What usually enables them to get away with it is the public`s zeal for protecting individual property rights. Nobody is going to tell us how to use our land, property owners often say. If we want to sell our land to a developer, we`ll damned well do it. To hell with zoning and comprehensive planning.

Typically politicians are bought off by hiring connected lobbyists. The lobbyists glad-hand a receptive commissioner or city council or town board member, probably someone who owes them a favor. Oh yeah, by the way, if you don`t support this project we probably won`t be able to donate to your next campaign. And that`s just for starters. Sometimes there is just an outright bribe passed under the table.

There may be 300,000 vacant homes and condos in Florida, and the state leads the nation in foreclosures and mortgage fraud. This is no accident. It is the result of collusion among public officials, developers and banks. Florida is not a victim of a bad economy, as the press would have us believe, it is the victim of local corruption.

Oh, but development broadens the tax base and creates jobs, the developers claim. Yeah, and they`ve been peddling that chestnut around the country for decades. The press by and large bought it because the developers buy advertising. But you`ve got to be eerily uninformed to believe it. Sprawl jacks up taxes by overcrowding schools and jails, choking roads, causing water shortages and prompting costly waste disposal systems. It pollutes the environment, overburdens public safety providers and, not least, steals local government from the citizens.

The Republicans` ownership society " scam got us into this even deeper. The press never bothered to investigate the premise. Who really benefited? Not the economy, not the middle class, but mortgage scammers, the same banks that, having bilked the public, had to be bailed out by the public. And now they`re using the bailout money to kill Amendment 4. The American press should be deeply ashamed of never having examined the true nature of the housing boom. It is as culpable as the banks, if not more so.

This disgrace did not start in Washington. It started in our hometowns, the very hometowns where Republicans are usually in charge. And many of the politicians, Democrat and Republican, who are squawking about big government and over-taxation were in this scam and did nothing to lower local taxes. Their attitude has been that all development is good. All development is not good. Just as all government is not good. And now, instead of admitting their failings, they`re blaming faraway Washington, Nancy Pelosi, Barack Obama, Harry Reid and any other scapegoat they can think of "blaming them for problems they could have solved all along.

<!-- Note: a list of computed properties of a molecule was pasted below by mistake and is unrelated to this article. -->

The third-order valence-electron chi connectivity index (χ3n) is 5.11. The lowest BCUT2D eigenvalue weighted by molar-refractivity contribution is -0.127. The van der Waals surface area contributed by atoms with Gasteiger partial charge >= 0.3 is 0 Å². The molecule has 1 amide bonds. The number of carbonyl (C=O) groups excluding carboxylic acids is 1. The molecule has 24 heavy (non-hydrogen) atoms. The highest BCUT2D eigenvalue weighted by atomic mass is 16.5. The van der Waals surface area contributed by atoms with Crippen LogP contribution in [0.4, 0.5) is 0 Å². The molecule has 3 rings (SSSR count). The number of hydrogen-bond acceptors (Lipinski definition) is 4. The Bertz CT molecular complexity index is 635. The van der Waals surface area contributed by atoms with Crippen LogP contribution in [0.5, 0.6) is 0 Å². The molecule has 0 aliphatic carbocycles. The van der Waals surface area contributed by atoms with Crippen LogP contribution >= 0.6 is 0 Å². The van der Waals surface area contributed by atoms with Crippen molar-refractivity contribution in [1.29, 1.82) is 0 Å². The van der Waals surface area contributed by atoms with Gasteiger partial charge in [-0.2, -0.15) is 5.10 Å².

Over-development means over-taxation and malfeasance. Not just in Florida, but everywhere. And guess what, Tea Party, that`s not about immigration or Washington or Barack Obama or health care reform. It`s about crooked banks and developers and local politicians and the press. Can you dig it?

Djelloul (jeh-lool) Marbrook was born in 1934 in Algiers to a Bedouin father and an American painter. He grew up in Brooklyn, West Islip and Manhattan, New York, where he attended Dwight Preparatory School and Columbia. He then served in the U.S. Navy.

His book of poems, Far From Algiers, won the Stan and Tom Wick Poetry Prize from Kent State University in 2007 and was published in 2008. His story, Artists Hill, adapted from the second novel of an unpublished trilogy, won the Literal Latté first prize in fiction in 2008. His poems have been published in The American Poetry Review, Barrow Street, poemeleon, The Same, and other journals. The pioneering e-book publisher, Online Originals (UK), published his novella, Alice MIller`s Room, in 1999.He worked as a reporter for The Providence Journal and as an editor for The Elmira (NY) Star-Gazette, The Baltimore Sun, The Winston-Salem Journal & Sentinel and The Washington Star. Later he worked as executive editor of four small dailies in northeast Ohio and two medium-size dailies in northern New Jersey.

Del`s book, Far From Algiers:

New review of Far from Algiers:

Artists Hill, Literal Latté`s fiction first prize:

His blog:

His mother`s art:

His aunt`s art: